Gulzar Saeed Ahmed, Syed Muhammad Ali, Mohammad Arif, Muhammad Inam.
Delayed primary repair of flexor tendon injury in distal forearm.
J Med Sci May ;21(4):183-6.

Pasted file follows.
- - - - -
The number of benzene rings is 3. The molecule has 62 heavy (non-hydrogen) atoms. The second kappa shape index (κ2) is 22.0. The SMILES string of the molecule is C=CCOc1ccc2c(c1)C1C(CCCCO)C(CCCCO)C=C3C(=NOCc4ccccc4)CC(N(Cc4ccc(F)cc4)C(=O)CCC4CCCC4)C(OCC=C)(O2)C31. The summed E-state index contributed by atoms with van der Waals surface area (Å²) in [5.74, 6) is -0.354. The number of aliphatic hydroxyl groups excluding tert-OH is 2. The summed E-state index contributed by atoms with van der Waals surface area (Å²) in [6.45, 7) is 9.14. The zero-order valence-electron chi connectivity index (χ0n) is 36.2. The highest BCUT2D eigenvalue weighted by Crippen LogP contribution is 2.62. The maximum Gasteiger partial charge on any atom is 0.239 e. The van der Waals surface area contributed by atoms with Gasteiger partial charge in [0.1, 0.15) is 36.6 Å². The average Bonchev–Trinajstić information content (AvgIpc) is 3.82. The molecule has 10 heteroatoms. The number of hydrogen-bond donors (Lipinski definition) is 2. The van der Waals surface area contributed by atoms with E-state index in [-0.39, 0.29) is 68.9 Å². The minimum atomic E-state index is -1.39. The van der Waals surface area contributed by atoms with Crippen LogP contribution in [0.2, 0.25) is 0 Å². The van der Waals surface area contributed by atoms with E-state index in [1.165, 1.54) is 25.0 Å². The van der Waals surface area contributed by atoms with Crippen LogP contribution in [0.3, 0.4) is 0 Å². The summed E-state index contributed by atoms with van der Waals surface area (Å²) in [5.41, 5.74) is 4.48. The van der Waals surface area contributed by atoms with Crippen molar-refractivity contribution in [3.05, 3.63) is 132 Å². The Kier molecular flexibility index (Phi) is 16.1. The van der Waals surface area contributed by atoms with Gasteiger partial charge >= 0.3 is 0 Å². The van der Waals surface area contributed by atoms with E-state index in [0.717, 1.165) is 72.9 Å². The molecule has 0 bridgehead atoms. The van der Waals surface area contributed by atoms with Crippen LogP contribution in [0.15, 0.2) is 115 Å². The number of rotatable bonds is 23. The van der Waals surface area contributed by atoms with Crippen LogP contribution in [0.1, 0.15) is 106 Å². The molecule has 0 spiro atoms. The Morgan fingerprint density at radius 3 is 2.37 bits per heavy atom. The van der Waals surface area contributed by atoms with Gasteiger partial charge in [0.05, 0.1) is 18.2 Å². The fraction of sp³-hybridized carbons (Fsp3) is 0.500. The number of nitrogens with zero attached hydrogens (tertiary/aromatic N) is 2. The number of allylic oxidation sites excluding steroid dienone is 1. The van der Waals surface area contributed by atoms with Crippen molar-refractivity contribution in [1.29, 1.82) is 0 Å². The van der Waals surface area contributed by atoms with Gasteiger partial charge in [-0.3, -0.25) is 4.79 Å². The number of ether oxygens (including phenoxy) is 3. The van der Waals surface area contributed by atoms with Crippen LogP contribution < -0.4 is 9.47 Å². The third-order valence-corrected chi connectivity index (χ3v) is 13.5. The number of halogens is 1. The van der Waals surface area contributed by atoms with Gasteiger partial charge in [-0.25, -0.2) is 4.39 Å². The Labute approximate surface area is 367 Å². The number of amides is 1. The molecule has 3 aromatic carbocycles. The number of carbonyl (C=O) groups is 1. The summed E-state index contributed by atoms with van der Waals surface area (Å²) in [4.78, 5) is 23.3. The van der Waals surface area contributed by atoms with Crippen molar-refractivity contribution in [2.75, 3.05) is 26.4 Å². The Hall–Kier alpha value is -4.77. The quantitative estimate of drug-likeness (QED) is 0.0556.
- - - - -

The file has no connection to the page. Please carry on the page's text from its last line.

Objective: To analyze the results of delayed primary tendon repair using modified Kessler technique in patients with flexor tendon injury in distal forearm (hand zone V). Material and Methods: The study was conducted at Liaquat University Hospital and a private practice setup at Jamshoro from January 2010 to December 2011. A total of 50 adult patients were included in the study. The inclusion criteria were adult patients having injury with sharp objects in zone five of hand, presenting between 24 hours to 10 ten days after injury. The exclusion criteria were associated vascular injury requiring repair, nerve injury, diabetes mellitus, infection, and segmental loss in tendons. The primary outcome measures were, painless movement of tendon, full range of movement of finger or wrist joint associated with the repaired tendon. Secondary outcome measures were infection, limitation or painful movement of tendons, adhesions, dehiscence of repair leading to tendon rupture at the repair site. Surgery was performed under general anesthesia and tourniquet. The tendons were repaired with 3/0 proline, using modified Kessler technique. Results: Out of 50 patients, 38 (76%) were male and 12 (24%) were female. The age range was between 20 to 65 years. Mean age was 34.40 years + 12.49 SD. The injury was caused by knife in 18(36%), glass in 16(32%), hatchet in 13(26%) and machine in 3 (6%) patients. Total number of tendon repaired was 115. (2.3 per patient). Tendon repair was performed within 24 hours of admission in all patients. Modified Kessler technique was performed in all tendons repairs. Thirty eight out of 50(76%) patients recovered fully and regained full range of pain free movement at wrist and fingers in 8 to 12 weeks time. Mean time of recovery was 8.8 days + 1.319 SD. Six patients (12%) developed early post operative superficial infection. These patients responded well to treatment and recovered normally in 8 to 12 weeks time. Four (8%) patients develop adhesions resulting in limitation of movement at fingers, and two (4%) patients develop rupture of tendon at the suture site, requiring second surgery. Conclusion: Modified Kesslers suture technique of tendon repair is effective for delayed primary repair of flexor tendon injury in distal forearm (zone V).

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